That Harper sure has a way with kids.
Harper willing to go to the polls over child-care allowance
Harper said that he could work with the NDP and Bloc Québécois. He suggested those parties are not ideologically opposed to his plan, but instead criticize the amount of the allowance.
What BS. They are opposed to his plan which only creates a baby bonus and ends federal funding to the provinces and does not create a national public daycare program. The NDP plan is just that plus a $1200 tax credit, not cash which will be taxed. Chow calls Conservatives’ childcare bluff
The BQ only care about getting money for Quebecs existing program, the so called fiscal imbalance. So the Tories will count on them to back up this baby-bonus, in exchange for an asymetrical fiscal deal with Charest.
Not only does the kid put the squeeze on Harper but in the very community centre where he is speaking the folks also think his plan is bunk. PM Keeps Plan for Child Care
Prime Minister Stephen Harper challenged his opponents yesterday to take his minority government down over the Conservatives' cherished child-care plan, saying they'll have the chance to do it soon.
Harper's announcement received lukewarm response from some parents in the community centre.
"I think it's just a payoff. Of course I'm going to take the money but I don't think it's solving any problems," said Lydia Pranaitis, who has two children under two.
When she goes back to work from maternity leave, Pranaitis said it will cost her $1,900 per month for child care.
"I think this whole system is breeding poverty," she said.
"If I were a single mother, what could you do?"
Benn Uba agreed it's better to have the money than nothing.
But the father of two children said he would rather see more child-care facilities with subsidies for parents.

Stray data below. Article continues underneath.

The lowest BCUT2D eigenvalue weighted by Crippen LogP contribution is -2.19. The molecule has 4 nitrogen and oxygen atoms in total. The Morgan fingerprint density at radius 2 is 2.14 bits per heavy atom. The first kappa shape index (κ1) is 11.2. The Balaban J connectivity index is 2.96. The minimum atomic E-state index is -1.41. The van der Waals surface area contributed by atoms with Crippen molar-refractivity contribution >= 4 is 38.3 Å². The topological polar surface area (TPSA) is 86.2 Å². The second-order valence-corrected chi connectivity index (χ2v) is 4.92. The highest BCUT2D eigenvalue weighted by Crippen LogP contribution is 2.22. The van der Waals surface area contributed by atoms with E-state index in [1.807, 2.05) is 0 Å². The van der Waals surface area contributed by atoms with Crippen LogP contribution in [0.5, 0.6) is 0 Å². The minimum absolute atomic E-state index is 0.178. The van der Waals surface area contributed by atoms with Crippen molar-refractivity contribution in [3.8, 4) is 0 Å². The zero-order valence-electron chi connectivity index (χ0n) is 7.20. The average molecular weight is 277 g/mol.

"It's tight, it's hard," Uba said of trying to pay the family's bills and pay for child care.
"People don't want to have children anymore."
Besides the cash for parents, the Conservatives also pledged in their first throne speech to create 125,000 new spaces by offering $250 million in tax credits for businesses and non-profit groups that create new spaces.
Critics have said similar efforts by provincial governments have failed to motivate corporations in the past.
Taking Care of Canada's Children
By Nicole Hacock, Director of YWCA Cambridge
The fatal flaw in the Conservative plan is that it ignores Canadians’ desire for quality early learning and care programs. Although the government says it will offer tax incentives to businesses so they can create child care spaces, when the Mike Harris government in Ontario tried this in the 1990s, guess how many spaces the private sector created? None.
The Conservative plan confuses families’ legitimate desire for income support with the need for an accessible, high quality child care. We believe that Canada can deliver both. Families need both, if they are to help their children get the best start in life and balance the overwhelming demands of work and family life.
Since February 24, more than 22,000 Canadians have signed an on-line open letter that urges politicians to work together to honour the child care agreements created last year. At www.buildchildcare.ca, people from all walks of life are saying the same thing: $1,200 a year is not enough. Canada can, and must, do better.
Hayley Wickenheiser, a gold medal mother (and hockey star at the Turin Olympics) signed the child care open letter this week.
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